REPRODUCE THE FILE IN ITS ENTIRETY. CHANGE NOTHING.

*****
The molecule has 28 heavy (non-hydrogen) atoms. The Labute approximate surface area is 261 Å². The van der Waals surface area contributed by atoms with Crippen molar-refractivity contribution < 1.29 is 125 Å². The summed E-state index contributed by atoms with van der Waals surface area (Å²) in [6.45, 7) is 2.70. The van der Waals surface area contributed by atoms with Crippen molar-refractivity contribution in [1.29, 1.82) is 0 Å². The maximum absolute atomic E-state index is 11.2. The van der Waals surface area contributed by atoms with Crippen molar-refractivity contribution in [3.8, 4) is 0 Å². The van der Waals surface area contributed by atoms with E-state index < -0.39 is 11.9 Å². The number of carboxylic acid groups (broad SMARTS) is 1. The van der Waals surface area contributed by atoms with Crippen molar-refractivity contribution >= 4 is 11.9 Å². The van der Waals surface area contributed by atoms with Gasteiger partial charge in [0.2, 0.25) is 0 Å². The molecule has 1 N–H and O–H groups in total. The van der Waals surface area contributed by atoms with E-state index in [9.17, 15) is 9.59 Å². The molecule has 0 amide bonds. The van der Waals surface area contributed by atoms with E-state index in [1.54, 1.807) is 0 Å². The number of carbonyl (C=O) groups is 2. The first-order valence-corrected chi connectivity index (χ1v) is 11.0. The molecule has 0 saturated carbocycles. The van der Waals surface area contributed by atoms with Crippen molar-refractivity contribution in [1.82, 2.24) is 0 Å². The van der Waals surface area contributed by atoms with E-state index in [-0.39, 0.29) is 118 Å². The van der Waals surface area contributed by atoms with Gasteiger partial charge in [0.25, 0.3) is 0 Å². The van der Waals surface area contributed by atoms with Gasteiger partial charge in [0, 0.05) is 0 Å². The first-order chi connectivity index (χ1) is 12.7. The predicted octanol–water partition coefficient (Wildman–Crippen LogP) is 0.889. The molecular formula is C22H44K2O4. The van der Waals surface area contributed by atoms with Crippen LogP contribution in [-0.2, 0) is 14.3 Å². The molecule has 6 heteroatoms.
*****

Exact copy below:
The molecule has 28 heavy (non-hydrogen) atoms. The Labute approximate surface area is 261 Å². The van der Waals surface area contributed by atoms with Crippen molar-refractivity contribution < 1.29 is 125 Å². The summed E-state index contributed by atoms with van der Waals surface area (Å²) in [6.45, 7) is 2.70. The van der Waals surface area contributed by atoms with Crippen molar-refractivity contribution in [1.29, 1.82) is 0 Å². The maximum absolute atomic E-state index is 11.2. The van der Waals surface area contributed by atoms with Crippen molar-refractivity contribution in [3.8, 4) is 0 Å². The van der Waals surface area contributed by atoms with E-state index < -0.39 is 11.9 Å². The number of carboxylic acid groups (broad SMARTS) is 1. The van der Waals surface area contributed by atoms with Crippen molar-refractivity contribution >= 4 is 11.9 Å². The van der Waals surface area contributed by atoms with Gasteiger partial charge in [0.2, 0.25) is 0 Å². The molecule has 1 N–H and O–H groups in total. The van der Waals surface area contributed by atoms with E-state index in [9.17, 15) is 9.59 Å². The molecule has 0 amide bonds. The van der Waals surface area contributed by atoms with E-state index in [1.54, 1.807) is 0 Å². The number of carbonyl (C=O) groups is 2. The first-order valence-corrected chi connectivity index (χ1v) is 11.0. The molecule has 0 saturated carbocycles. The van der Waals surface area contributed by atoms with Crippen molar-refractivity contribution in [1.82, 2.24) is 0 Å². The van der Waals surface area contributed by atoms with E-state index in [-0.39, 0.29) is 118 Å². The van der Waals surface area contributed by atoms with Gasteiger partial charge in [0.25, 0.3) is 0 Å². The van der Waals surface area contributed by atoms with Gasteiger partial charge in [0, 0.05) is 0 Å². The first-order chi connectivity index (χ1) is 12.7. The predicted octanol–water partition coefficient (Wildman–Crippen LogP) is 0.889. The molecular formula is C22H44K2O4. The van der Waals surface area contributed by atoms with Crippen LogP contribution in [-0.2, 0) is 14.3 Å². The molecule has 6 heteroatoms.